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Young grew up to be a strange, solitary child, obsessed with crime and murder, and particularly with Dr. Crippin and Hitler. He dabbled in the occult and probably killed a number of cats. He also developed a keen interest in chemistry, quickly outstripping the school curriculum. By age 14 his knowledge of toxicology enabled him to convince local pharmacies that he was much older, allowing him to get his hands on dangerous substances including antimony sodium tartrate, atropine, digitalis, aconite, and thallium acetate. He decided to test his burgeoning expertise on fellow pupil Christopher Williams, feeding him a cocktail of poisons that made him seriously ill, but was frustrated by the fact that he could not observe his victim's sufferings. Young resolved to test his skills closer to home, and set about poisoning his entire family.
In November 1961 he put atropine in his sister's teacup and was nearly discovered when she blamed him for her subsequent illness. Meanwhile he was already poisoning his stepmother, Molly, with regular small doses of antimony sodium tartrate. She suffered intermittent illness until April 20, 1962 when Graham slipped a large dose of thallium into her evening meal. The next day her husband found her wreathing in agony while Graham looked on. She died later that night, her death misdiagnosed as a spinal-chord problem. Molly's cremation helped ensure that Graham evaded detection, while his father seems to have been unable to countenance the idea that Graham could be responsible, even when he too came down with attacks of vomiting and stomach cramps and was diagnosed with antimony poisoning.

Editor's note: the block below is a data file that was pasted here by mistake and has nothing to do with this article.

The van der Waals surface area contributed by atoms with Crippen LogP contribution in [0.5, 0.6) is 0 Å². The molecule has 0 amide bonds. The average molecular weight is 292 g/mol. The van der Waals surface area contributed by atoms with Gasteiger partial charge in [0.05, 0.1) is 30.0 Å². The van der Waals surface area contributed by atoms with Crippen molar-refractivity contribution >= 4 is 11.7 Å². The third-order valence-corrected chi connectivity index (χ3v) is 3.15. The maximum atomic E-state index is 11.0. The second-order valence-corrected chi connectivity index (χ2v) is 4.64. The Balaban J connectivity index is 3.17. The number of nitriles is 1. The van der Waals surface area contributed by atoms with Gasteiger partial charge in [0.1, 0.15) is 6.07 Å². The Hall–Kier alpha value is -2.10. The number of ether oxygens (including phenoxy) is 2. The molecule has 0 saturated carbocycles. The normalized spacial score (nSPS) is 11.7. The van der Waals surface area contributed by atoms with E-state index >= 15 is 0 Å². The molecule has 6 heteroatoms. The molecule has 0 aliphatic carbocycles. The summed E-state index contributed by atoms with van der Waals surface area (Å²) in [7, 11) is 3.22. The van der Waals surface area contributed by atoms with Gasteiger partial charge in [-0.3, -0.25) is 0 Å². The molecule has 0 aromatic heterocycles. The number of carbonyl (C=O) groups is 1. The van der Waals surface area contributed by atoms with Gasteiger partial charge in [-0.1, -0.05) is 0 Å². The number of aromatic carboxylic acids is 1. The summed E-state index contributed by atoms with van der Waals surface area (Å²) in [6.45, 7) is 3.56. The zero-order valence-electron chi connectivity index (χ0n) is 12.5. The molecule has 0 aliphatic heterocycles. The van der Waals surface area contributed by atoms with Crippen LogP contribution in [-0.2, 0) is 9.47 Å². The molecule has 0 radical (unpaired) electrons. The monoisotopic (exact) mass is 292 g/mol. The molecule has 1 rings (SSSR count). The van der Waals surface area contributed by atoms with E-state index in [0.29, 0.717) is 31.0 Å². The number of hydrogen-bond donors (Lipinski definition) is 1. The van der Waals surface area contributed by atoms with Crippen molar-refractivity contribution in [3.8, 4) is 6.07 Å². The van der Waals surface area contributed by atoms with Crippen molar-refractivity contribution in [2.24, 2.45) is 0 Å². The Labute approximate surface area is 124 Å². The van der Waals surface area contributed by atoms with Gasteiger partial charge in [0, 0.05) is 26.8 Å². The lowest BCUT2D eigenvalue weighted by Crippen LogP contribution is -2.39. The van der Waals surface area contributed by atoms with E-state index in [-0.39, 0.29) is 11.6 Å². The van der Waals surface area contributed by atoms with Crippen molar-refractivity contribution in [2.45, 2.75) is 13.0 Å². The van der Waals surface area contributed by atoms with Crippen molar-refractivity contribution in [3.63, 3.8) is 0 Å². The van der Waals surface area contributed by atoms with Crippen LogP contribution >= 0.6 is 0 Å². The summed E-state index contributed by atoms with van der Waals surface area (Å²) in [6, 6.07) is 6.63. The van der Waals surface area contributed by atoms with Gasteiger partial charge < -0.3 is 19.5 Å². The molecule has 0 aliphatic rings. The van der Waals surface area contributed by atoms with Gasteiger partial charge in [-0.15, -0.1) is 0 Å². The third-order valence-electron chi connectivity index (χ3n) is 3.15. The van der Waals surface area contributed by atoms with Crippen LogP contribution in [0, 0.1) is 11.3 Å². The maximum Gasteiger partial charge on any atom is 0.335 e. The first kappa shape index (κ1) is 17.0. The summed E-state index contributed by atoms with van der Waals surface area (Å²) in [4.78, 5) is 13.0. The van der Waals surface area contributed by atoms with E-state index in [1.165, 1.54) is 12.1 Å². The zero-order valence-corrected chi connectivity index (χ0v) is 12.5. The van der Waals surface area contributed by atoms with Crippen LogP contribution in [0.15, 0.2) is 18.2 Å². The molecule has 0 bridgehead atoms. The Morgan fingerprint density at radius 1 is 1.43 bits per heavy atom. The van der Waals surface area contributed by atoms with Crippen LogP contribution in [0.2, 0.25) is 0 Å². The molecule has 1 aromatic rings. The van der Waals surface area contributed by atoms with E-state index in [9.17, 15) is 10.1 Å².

Eventually Young was rumbled by a chemistry teacher who discovered that his school desk was full of poisons and alerted the police. The young poisoner was assessed by a psychiatrist, arrested, and sent to prison after admitting to some of his crimes - although not the murder of his step-mother. He was committed to Broadmoor - Britain's maximum-security prison for the criminally insane - as the third youngest inmate in its history.
Psychopaths are cunning and manipulative, and Young seems to have realized that if he ever wanted to be released he would have to fool the authorities that he was cured. In practice he was almost certainly still poisoning people. Soon after he arrived at Broadmoor a disturbed prisoner apparently committed suicide by cyanide, and it was rumored that Young had extracted the deadly substance from laurel bushes in the grounds. By 1971 he had convinced two psychiatrist that he was a reformed character, even as he warned a nurse that he intended to kill one person for every year of his incarceration.
Excerpt taken from pages 165-166 of Poisons an Illustrated History by Joel LevyShareThis